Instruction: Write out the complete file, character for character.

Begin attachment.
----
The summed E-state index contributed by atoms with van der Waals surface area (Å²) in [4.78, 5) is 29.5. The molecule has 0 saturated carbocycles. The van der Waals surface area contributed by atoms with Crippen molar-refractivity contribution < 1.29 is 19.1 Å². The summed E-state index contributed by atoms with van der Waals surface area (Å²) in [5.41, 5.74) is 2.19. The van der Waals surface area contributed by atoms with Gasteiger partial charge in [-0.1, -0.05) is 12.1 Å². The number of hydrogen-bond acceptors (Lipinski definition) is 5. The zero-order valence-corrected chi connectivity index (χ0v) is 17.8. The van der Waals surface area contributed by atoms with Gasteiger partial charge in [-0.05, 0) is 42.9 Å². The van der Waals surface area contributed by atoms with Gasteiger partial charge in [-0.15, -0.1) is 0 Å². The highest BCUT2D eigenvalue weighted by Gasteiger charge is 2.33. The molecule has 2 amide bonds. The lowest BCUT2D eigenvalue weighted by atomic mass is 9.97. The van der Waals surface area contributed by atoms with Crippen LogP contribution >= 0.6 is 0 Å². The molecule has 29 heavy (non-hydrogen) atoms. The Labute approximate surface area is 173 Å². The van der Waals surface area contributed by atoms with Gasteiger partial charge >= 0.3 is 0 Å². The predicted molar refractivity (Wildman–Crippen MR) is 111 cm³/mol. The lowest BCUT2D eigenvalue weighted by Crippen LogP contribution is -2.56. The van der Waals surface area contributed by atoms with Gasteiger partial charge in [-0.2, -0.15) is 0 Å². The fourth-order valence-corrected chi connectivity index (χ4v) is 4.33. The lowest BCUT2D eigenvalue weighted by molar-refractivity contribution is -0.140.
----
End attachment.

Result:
The summed E-state index contributed by atoms with van der Waals surface area (Å²) in [4.78, 5) is 29.5. The molecule has 0 saturated carbocycles. The van der Waals surface area contributed by atoms with Crippen molar-refractivity contribution < 1.29 is 19.1 Å². The summed E-state index contributed by atoms with van der Waals surface area (Å²) in [5.41, 5.74) is 2.19. The van der Waals surface area contributed by atoms with Gasteiger partial charge in [-0.1, -0.05) is 12.1 Å². The number of hydrogen-bond acceptors (Lipinski definition) is 5. The zero-order valence-corrected chi connectivity index (χ0v) is 17.8. The van der Waals surface area contributed by atoms with Gasteiger partial charge in [-0.05, 0) is 42.9 Å². The van der Waals surface area contributed by atoms with Gasteiger partial charge in [-0.15, -0.1) is 0 Å². The highest BCUT2D eigenvalue weighted by Gasteiger charge is 2.33. The molecule has 2 amide bonds. The lowest BCUT2D eigenvalue weighted by atomic mass is 9.97. The van der Waals surface area contributed by atoms with Crippen LogP contribution >= 0.6 is 0 Å². The molecule has 29 heavy (non-hydrogen) atoms. The Labute approximate surface area is 173 Å². The van der Waals surface area contributed by atoms with Gasteiger partial charge >= 0.3 is 0 Å². The predicted molar refractivity (Wildman–Crippen MR) is 111 cm³/mol. The lowest BCUT2D eigenvalue weighted by Crippen LogP contribution is -2.56. The van der Waals surface area contributed by atoms with Gasteiger partial charge in [-0.2, -0.15) is 0 Å². The fourth-order valence-corrected chi connectivity index (χ4v) is 4.33. The lowest BCUT2D eigenvalue weighted by molar-refractivity contribution is -0.140.